An Employee’s Story:
Ruth Dailey was an employee at Holland Hospital for 40 years. Her dedicated service began in 1972 as an admitting clerk. Carl Dailey, her high school sweetheart and husband, also worked at the hospital in building engineering from 1978-2002.
Ruth remembered starting her job on typewriting machines. For every admission at the hospital, a form was required with nine copies using carbon paper. When the hospital got its first computer, the midnight shift would then key in the information from the day before to store patient records. Eventually, the computer service was contracted to a company in St. Louis, Missouri, saving the hospital’s midnight employees many hours of transcribing documents.
Ruth’s job also involved managing the switchboards. She would plug one end of a cable into the board and the other end to the extension the caller wanted. With no caller ID, Ruth never knew what to expect. Sometimes it could be a mom calling about her son with asthma or a wife calling about her husband having a heart attack. Other times, it could be about the weather forecast or whether schools were closed. Ruth enjoyed the challenge.
As technology developed, so did Ruth’s role. Her commitment to the hospital stood out and CFO E. Marie Vander Broek picked Ruth to learn more about computers. She took word processing and spreadsheet courses with a select group of employees. Ruth was charged with writing the training material for clerical workers at the hospital. Since very few people had ever used a computer, she would encourage them to play solitaire to learn how to control a mouse. The first computers were dumb terminals and strictly used for admission and record keeping. The technology sped up the process of storing patient information.
Admissions eventually became the patient access department and Ruth eventually became the manager. Though she loved her new position, she missed the face-to-face interactions. Every day she would cover someone’s job over the lunch hour to keep her hand in it.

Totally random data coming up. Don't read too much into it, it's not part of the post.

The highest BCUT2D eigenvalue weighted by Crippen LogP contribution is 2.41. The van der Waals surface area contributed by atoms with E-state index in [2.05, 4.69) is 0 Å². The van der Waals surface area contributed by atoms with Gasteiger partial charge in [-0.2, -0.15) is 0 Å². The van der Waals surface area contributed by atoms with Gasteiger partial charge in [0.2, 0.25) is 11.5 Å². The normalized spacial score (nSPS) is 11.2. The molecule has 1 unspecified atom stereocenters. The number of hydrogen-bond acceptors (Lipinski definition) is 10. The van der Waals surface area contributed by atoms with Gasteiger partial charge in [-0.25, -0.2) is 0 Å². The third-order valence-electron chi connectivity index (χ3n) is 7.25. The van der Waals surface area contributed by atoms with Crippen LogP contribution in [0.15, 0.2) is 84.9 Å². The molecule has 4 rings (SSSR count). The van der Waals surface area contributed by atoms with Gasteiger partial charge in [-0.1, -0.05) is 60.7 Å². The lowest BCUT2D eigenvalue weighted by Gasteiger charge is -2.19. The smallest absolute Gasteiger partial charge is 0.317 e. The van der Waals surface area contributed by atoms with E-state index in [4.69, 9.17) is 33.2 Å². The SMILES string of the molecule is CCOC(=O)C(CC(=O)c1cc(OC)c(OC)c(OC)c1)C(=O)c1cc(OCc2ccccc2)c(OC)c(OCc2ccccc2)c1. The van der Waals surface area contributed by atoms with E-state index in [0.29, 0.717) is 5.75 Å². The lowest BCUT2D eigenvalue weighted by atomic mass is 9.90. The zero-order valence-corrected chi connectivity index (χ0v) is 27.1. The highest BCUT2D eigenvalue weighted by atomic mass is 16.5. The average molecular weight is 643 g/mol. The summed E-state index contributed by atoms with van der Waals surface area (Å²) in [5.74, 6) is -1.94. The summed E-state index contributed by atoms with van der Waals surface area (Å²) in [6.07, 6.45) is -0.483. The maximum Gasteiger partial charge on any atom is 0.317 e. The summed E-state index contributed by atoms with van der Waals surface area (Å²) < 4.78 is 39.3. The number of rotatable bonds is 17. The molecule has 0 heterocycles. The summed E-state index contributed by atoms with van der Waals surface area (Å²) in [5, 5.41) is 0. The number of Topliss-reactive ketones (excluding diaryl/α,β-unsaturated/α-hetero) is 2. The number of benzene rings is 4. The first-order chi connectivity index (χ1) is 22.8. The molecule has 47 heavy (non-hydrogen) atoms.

Patient access employees are typically the first people patients interact with. As manager, Ruth emphasized the importance of this with her department. She explained how nobody wants to have to come to the hospital, but if you can get one smile out of everybody it makes a difference. It is important to understand that people are not themselves when they are here; they are not the person they are on a good day. A compassionate mindset is crucial when you are admitting up to 50 people in a day. As an employee, the procedures may seem routine but to the patient they are significant and they are the ones living through it. As a hospital, we need to acknowledge that.
During Ruth’s time at the hospital, Noble was donated to the department. This giant teddy bear became the face of patient access and was seated at the first reception desk when patients walked in. Noble had several costumes and was always dressed for the season. For those patients who made frequent visits to the hospital, he was the one they looked forward to seeing.
Ruth retired in 2012 but remained as an independent contractor for three years. During a very busy transition for the new manager, Ruth took some of the routine, daily work off her plate.